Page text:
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NINE: A Journal of Baseball History and Culture 12.2 (2004) 175-176

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CD Review

The Los Angeles Bards Live in Pasadena. Producers and mixers Harland Steinberger, Michael C. Ford, and Terry Cannon. Produced for Stone Mountain Entertainment 2003 by HenHouse Studios, Venice CA. Sponsored by The Baseball Reliquary, Monrovia CA.

If more proof were necessary, these poems would show that in America people grow up knowing and appreciating baseball. The term people here includes poets. On this disk, nine West Coast poets show their familiarity with the game through their poems read on August 25, 2002, to enthusiastic listeners in the auditorium of Pasadena Central Library. Some of the poets played the game, while others enjoyed being spectators.

Each of the nine poets recorded in these sixteen tracks is introduced as if he or she were a member of a baseball team. Michael Ford, a poet himself, makes the introductions, claiming he is managing "one of the most important baseball teams in the Poetry League." Ford has an engaging manner and presents his team members in a lighthearted, entertaining way.

First we hear Harry E. Northrup, an actor as well as a published poet. Within a prose narrative about playing ball among the wheat fields of western Nebraska, he gives us a tiny, three-line poem about his baseball addiction, which fits my definition of poetry: a haunting thought or a scene that can be envisioned, described succinctly and beautifully, with an ending that enlightens.

Batting second on Ford's poetry team is Joel Lipman, a full professor at the University of Toledo, who tells us a good story in what sounds more like prose than poetry. The story is worth listening to. It recounts the way Joel, as a seventeen-year-old, rescued the passed-out Joe Pepitone from a room above a bar [End Page 176] and got him to the ballpark on time for the game. Lipman reads well, especially the quotations he includes.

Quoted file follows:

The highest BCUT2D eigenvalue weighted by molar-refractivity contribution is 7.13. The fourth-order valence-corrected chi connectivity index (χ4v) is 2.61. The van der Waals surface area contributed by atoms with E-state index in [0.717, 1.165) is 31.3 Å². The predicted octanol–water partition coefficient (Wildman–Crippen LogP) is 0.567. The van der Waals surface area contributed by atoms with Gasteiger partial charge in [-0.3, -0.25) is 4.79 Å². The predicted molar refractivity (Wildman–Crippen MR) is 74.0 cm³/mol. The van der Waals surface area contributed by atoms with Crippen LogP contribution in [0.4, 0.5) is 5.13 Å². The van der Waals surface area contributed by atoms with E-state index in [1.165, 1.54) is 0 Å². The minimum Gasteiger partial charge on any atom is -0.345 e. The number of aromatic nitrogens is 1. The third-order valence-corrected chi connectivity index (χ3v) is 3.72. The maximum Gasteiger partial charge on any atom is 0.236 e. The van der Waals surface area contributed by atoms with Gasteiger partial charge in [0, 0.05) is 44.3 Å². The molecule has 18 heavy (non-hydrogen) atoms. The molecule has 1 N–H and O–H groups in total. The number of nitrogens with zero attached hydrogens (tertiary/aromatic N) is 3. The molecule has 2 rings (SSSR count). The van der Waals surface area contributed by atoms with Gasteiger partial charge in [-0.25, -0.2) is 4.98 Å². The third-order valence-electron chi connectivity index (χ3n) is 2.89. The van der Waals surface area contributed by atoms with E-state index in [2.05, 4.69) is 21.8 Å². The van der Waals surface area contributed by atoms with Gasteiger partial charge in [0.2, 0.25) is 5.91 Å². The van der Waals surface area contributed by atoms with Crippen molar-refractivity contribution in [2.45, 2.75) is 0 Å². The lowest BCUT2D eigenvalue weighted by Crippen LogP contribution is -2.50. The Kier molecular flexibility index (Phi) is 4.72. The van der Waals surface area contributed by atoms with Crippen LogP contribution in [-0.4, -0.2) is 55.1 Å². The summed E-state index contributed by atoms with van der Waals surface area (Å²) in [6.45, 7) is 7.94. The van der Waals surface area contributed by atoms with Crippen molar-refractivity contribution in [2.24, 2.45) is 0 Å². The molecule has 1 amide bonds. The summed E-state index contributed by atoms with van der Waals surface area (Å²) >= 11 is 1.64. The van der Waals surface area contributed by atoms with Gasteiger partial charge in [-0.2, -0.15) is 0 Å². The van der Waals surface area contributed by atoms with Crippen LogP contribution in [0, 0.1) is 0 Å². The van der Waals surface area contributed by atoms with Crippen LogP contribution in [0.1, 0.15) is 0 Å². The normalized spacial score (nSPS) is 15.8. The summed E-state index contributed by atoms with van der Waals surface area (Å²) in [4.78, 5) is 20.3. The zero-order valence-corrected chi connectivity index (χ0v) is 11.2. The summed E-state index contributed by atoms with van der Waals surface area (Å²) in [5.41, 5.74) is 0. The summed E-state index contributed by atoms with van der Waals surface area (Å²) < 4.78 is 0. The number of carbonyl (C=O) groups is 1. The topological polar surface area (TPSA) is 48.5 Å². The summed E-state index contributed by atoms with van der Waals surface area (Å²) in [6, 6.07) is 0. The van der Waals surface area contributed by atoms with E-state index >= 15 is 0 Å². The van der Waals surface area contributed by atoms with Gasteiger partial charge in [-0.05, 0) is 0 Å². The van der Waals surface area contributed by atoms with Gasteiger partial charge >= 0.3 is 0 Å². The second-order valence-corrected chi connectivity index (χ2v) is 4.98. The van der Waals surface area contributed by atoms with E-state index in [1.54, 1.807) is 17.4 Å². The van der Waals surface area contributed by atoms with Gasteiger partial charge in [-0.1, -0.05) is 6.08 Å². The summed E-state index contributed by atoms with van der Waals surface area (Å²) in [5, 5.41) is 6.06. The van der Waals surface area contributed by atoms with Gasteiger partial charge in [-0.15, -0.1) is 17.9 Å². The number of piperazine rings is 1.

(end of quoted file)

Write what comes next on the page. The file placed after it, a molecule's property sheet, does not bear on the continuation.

Batting third is Philomene Long, a Zen Buddhist and a longtime member of the West Coast Beats. Long reads for us a poem that is perhaps the best one of the entire set. It's based on the idea that Philomene, spending an afternoon at the ballpark with Marcus Aurelius, is trying to persuade the philosopher-emperor that Kirk Gibson ought to be an exception to his dictum that "the pursuit of the unattainable is insanity." I haven't been able to find this phrase in a translation of the work of Marcus Aurelius, and actually, it sounds more like the laments of Ecclesiastes (Long is a former nun), but the poem presents a clever idea in felicitous wording and gives us a satisfying ending. Some of the lines even rhyme. The only drawback to the poem is Long's delivery. In reading the poem she suddenly puts on an entirely different voice. Using a lower pitch she creates a gruff, growly delivery, and instead of using the customary intonation, she declaims. The resulting rendition detracts considerably from the poem itself.

Fred Voss, who left academic study to work in factories, bats next. He presents two slight poems, "On Stage" and "Still in the Game," which include a few felicitous lines. After Fred comes the imaginative Chef Guillaume, who asks the pointed question, "How does God fit into baseball?" The resulting metaphor entertained us all hugely (I imagined myself part of the audience).

Joan Jobe Smith, who is Fred Voss's wife, gives us an incident that reflects poorly on Ted Williams, whom she once served breakfast at a coffee shop where she worked. The next hitter, Eloise Klein Healy, presents two poems, one too personal to convey a universal truth. The other, "Double Play," cleverly describes the ball field in Gertrude Steinish language.

Gerald Locklin then delivers a narrative piece called "Opening Day," about growing up with baseball, in which "the nuns led the kids in rosaries for the team with the most good Catholics." Finally, Ford himself takes a turn with "Grounding Out in Southern...


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